Kavita Arora (University of California, Irvine, CA) and Cathy Savage-Dunn(Queens College, Flushing, NY) provided updates on schnurri(shn) signaling from studies in Drosophila and C. elegans. Drosophila shn primarily functions to repress brinker,which represses dpp target genes(Torres-Vazquez et al., 2001). Arora and co-workers showed in Drosophila that DrosophilaShn activates transcription of the Xenopus BMP target XVent2through conserved cis-regulatory elements. In C. elegans, schnurri(sma-9) has an essential role in dbl-1 signaling, but nematodes do not have the brinker gene, and schnurrifunctions as both a transcriptional activator and a repressor in male tail patterning (Liang et al.,2003). One issue that remains is whether vertebrate schnurris are associated with TGFβ activities. Of the three vertebrate homologs, Shn2(Hivep2) interacts with Smads to mediate the BMP-dependant activation of peroxisome proliferator activated receptor γ2 (Pparγ2) in mouse adipogenesis (Jin et al.,2006), and Shn1 (Hivep1) can activate or repress transcription depending on the cellular context. The work in these systems establishes a convincing reason to revisit the role of vertebrate schnurris in the context of TGFβ signaling. Even though TGFβ-like components are found in essentially all animals, from sponges to vertebrates, they are not present in yeast or plants. Jerry Thomsen (State University of New York, Stony Brook, NY)presented evidence for the existence of BMPs and activins in the sea anemone Nematostella vectensis, a new model for studying TGFβ. He and his principal collaborators, Mark Martindale and Dave Matus, have seen unusual patterns of gene expression between TGFβ ligands and known regulators,such as chordin and noggin. One surprising finding is that, unlike in the fly and frog, where chordin and BMP genes are expressed in opposing domains across the blastopore at gastrulation, the anemone genes are expressed in a coincident domain, asymmetrically located on one side of the blastopore. Thomsen plans to use cnidarians to elucidate ancient developmental processes that are affected by TGFβ signaling and to understand the pathway's evolution. Richard Padgett reported on a new gene, isolated from genetic screens in C. elegans, which contains a transmembrane domain, but,given its very short cytoplasmic tail, is unlikely to transduce a signal. Mutations in the gene result in small animals, a phenotype also observed in mutations of other core signaling components. The gene product binds to the type I TGFβ receptors and is necessary for proper signal transduction. Since it is conserved in Drosophila and in vertebrates, it will be of interest to determine its function in other animals and how it enhances signaling.

TGFβ-induced Smad-mediated and non-Smad signaling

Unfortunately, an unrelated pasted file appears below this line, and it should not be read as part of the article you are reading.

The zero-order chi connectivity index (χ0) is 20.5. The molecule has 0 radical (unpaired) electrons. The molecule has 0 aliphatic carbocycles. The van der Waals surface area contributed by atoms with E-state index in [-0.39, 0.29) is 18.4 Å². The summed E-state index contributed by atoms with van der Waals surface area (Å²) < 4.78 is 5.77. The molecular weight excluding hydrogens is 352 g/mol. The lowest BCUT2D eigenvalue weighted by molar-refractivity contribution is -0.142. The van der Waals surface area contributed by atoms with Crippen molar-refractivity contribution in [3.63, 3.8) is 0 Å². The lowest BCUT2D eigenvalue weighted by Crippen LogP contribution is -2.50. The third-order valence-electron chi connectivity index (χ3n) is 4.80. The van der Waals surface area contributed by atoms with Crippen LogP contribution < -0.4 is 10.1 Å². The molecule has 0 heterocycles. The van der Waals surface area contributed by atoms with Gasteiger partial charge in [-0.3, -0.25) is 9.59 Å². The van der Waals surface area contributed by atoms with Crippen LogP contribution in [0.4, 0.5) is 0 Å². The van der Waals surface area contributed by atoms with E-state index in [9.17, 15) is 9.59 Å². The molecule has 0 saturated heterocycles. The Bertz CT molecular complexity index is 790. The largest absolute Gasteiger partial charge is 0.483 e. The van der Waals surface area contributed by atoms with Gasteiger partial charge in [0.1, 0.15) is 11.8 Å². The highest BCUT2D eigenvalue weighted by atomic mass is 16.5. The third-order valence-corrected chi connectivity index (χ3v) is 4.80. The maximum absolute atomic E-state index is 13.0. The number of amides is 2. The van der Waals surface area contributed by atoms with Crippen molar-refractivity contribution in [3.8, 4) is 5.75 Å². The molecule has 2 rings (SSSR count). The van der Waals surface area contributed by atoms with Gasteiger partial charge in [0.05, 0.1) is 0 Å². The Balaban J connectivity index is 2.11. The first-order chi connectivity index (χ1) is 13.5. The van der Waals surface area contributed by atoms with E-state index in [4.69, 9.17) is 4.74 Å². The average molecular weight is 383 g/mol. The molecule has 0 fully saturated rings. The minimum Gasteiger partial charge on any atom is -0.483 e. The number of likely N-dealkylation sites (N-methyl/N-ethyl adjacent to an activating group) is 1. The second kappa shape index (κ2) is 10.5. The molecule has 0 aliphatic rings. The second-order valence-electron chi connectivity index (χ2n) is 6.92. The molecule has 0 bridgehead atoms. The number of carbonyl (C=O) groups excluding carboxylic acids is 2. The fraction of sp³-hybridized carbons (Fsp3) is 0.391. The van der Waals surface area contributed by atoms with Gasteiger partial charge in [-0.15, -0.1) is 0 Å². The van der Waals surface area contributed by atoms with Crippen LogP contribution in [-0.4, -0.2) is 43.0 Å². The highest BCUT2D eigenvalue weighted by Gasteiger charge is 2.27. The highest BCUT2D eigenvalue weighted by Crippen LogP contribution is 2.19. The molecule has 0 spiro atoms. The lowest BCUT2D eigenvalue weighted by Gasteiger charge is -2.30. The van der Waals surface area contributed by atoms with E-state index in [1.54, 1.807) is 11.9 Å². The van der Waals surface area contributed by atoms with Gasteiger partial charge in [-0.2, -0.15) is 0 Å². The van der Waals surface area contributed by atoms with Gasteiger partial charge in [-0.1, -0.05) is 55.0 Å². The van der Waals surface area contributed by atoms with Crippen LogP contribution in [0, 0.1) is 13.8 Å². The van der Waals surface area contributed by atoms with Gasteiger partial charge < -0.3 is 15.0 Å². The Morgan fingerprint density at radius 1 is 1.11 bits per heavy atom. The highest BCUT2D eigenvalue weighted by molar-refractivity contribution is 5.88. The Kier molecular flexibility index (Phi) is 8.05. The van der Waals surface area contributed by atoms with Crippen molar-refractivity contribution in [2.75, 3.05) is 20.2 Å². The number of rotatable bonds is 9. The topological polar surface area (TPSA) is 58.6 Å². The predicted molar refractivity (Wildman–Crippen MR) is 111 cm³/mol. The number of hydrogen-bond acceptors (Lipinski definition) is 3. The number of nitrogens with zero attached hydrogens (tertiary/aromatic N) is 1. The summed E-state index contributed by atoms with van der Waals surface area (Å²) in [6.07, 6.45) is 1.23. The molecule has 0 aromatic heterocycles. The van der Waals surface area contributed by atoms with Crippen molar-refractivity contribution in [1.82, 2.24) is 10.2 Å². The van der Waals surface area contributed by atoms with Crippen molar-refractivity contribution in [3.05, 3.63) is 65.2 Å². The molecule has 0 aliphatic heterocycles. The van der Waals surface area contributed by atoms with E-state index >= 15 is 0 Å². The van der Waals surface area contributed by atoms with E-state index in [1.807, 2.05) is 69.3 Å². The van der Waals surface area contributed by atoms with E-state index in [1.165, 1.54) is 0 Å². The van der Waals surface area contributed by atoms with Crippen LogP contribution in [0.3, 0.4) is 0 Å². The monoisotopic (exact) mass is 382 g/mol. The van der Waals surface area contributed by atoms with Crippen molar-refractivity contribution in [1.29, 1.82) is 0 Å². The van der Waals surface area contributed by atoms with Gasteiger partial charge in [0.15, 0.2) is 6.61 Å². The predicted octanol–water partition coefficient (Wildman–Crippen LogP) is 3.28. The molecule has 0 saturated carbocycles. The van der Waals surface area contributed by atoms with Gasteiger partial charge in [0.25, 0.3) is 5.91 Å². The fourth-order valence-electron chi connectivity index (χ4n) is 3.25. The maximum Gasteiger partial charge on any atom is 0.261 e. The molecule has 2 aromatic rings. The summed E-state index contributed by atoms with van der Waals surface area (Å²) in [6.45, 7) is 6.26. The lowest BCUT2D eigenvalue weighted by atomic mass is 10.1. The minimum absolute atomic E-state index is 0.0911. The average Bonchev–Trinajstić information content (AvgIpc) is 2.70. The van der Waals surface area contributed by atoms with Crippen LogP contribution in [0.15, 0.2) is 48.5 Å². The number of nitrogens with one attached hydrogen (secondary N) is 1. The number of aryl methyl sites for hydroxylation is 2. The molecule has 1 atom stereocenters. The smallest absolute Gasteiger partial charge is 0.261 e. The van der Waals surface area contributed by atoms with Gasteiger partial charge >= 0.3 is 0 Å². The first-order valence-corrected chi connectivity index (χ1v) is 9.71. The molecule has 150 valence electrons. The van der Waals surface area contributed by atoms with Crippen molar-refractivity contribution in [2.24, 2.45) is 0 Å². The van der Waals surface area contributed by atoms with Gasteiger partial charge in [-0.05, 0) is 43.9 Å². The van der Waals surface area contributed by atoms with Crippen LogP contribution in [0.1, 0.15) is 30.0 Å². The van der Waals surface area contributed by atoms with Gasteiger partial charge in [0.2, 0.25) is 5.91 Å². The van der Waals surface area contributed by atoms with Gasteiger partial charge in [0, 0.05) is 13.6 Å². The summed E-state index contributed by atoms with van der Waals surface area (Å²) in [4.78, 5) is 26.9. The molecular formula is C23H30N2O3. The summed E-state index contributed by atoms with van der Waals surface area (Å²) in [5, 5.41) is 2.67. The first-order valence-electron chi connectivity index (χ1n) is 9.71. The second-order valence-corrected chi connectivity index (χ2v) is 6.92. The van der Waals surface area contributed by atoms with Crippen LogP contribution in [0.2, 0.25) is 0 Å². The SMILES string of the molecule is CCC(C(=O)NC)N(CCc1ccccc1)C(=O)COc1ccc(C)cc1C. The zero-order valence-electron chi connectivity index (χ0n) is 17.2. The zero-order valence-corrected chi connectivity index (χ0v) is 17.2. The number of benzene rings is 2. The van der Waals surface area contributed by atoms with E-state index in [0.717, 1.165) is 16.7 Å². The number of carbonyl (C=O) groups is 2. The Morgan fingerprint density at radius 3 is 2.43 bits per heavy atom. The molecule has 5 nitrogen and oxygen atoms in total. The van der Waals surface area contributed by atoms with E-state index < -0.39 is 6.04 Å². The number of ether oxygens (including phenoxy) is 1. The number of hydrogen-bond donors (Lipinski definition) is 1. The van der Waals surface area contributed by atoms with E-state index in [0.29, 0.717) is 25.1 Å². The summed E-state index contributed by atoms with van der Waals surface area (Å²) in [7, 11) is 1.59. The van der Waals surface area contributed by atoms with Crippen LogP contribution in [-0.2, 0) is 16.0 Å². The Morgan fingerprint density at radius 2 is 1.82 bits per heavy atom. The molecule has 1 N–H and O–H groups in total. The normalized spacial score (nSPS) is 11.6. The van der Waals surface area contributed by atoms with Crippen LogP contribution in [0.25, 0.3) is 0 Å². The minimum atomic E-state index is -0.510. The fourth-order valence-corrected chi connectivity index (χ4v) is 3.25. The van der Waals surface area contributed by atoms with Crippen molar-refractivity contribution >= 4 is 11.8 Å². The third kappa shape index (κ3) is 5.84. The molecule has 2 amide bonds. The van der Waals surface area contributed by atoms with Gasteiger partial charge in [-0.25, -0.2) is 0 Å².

The regulation and modulation of Smad signaling was a major focus of this meeting. Joan Massagué (Sloan-Kettering Institute, New York, NY)discussed mechanisms whereby mitogenic and stress response pathways modulate TGFβ and BMP signaling strength. Mitogen-activated protein kinases(MAPKs) catalyze inhibitory phosphorylation in the Smad1 linker region. The Massagué laboratory showed that linker phosphorylation restricts Smad1 activity by enabling Smad1 to be recognized by the HECT-domain ubiquitin ligase Smurf1. Besides causing Smad1 polyubiquitination, Smurf1 binding inhibits the interaction of Smad1 with the nuclear translocation factor Nup214. Consequently, MAPK-dependent Smurf1 binding leads to Smad1 degradation or cytoplasmic retention. Together, Smad1 linker phosphorylation and Smurf1 act as interdependent inputs to control BMP signaling during mouse osteoblast differentiation and Drosophila neural development. Thus, the interplay between linker phosphorylation, Smurf-dependent ubiquitination and nucleoporin exclusion enables BMP signaling to be regulated by diverse signals and biological contexts (Sapkota et al.,2007).

Using Drosophila as a model, Laurel Raftery (Massachusetts General Hospital, Boston, MA) addressed the importance of Mad linker region phosphorylation events in development. She reported that mutation of all four serine phosphorylation sites in the Mad linker region to alanines gives rise to a phenotype that is nearly as severe as that seen in flies that express a constitutively active Dpp type I receptor called Thickveins (Tkv), whereas mutation to aspartic acid mimics the wild-type phenotype. This finding is consistent with the notion that phosphorylation events in the Mad linker region serve to downregulate Dpp signal strength. Additional presentations also reported that phosphorylation events in the Mad linker region provide an important negative-feedback function for Dpp signaling during wing development.